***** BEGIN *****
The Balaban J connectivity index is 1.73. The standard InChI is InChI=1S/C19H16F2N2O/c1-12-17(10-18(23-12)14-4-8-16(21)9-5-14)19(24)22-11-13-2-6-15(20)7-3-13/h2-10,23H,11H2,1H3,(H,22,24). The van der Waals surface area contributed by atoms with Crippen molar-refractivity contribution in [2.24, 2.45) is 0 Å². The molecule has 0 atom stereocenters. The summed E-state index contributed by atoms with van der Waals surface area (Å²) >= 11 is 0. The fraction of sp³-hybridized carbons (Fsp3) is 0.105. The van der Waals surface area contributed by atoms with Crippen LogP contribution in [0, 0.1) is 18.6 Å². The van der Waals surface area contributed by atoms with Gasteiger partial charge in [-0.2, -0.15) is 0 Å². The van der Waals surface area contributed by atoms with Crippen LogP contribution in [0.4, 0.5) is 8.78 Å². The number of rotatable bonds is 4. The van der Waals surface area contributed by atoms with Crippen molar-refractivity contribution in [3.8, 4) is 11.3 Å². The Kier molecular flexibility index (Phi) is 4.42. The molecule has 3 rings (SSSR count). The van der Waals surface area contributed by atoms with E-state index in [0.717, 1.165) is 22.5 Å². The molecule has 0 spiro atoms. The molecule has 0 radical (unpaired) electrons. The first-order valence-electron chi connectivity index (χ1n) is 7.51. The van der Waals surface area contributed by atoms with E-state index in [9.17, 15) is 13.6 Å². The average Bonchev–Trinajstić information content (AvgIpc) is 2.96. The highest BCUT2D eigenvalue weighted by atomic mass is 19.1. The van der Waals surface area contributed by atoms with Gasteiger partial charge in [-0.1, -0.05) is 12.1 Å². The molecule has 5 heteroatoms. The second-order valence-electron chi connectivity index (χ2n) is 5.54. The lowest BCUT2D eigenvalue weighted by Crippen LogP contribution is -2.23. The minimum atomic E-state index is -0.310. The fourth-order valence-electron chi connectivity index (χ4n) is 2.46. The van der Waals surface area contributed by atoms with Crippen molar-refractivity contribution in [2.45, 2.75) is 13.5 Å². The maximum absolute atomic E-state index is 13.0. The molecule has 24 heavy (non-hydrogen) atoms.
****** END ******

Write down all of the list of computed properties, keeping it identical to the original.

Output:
The Balaban J connectivity index is 1.73. The standard InChI is InChI=1S/C19H16F2N2O/c1-12-17(10-18(23-12)14-4-8-16(21)9-5-14)19(24)22-11-13-2-6-15(20)7-3-13/h2-10,23H,11H2,1H3,(H,22,24). The van der Waals surface area contributed by atoms with Crippen molar-refractivity contribution in [2.24, 2.45) is 0 Å². The molecule has 0 atom stereocenters. The summed E-state index contributed by atoms with van der Waals surface area (Å²) >= 11 is 0. The fraction of sp³-hybridized carbons (Fsp3) is 0.105. The van der Waals surface area contributed by atoms with Crippen LogP contribution in [0, 0.1) is 18.6 Å². The van der Waals surface area contributed by atoms with Gasteiger partial charge in [-0.2, -0.15) is 0 Å². The van der Waals surface area contributed by atoms with Crippen LogP contribution in [0.4, 0.5) is 8.78 Å². The number of rotatable bonds is 4. The van der Waals surface area contributed by atoms with Crippen molar-refractivity contribution in [3.8, 4) is 11.3 Å². The Kier molecular flexibility index (Phi) is 4.42. The molecule has 3 rings (SSSR count). The van der Waals surface area contributed by atoms with E-state index in [0.717, 1.165) is 22.5 Å². The molecule has 0 spiro atoms. The molecule has 0 radical (unpaired) electrons. The first-order valence-electron chi connectivity index (χ1n) is 7.51. The van der Waals surface area contributed by atoms with E-state index in [9.17, 15) is 13.6 Å². The average Bonchev–Trinajstić information content (AvgIpc) is 2.96. The highest BCUT2D eigenvalue weighted by atomic mass is 19.1. The van der Waals surface area contributed by atoms with Gasteiger partial charge in [-0.1, -0.05) is 12.1 Å². The molecule has 5 heteroatoms. The second-order valence-electron chi connectivity index (χ2n) is 5.54. The lowest BCUT2D eigenvalue weighted by Crippen LogP contribution is -2.23. The minimum atomic E-state index is -0.310. The fourth-order valence-electron chi connectivity index (χ4n) is 2.46. The van der Waals surface area contributed by atoms with Crippen molar-refractivity contribution in [2.45, 2.75) is 13.5 Å². The maximum absolute atomic E-state index is 13.0. The molecule has 24 heavy (non-hydrogen) atoms.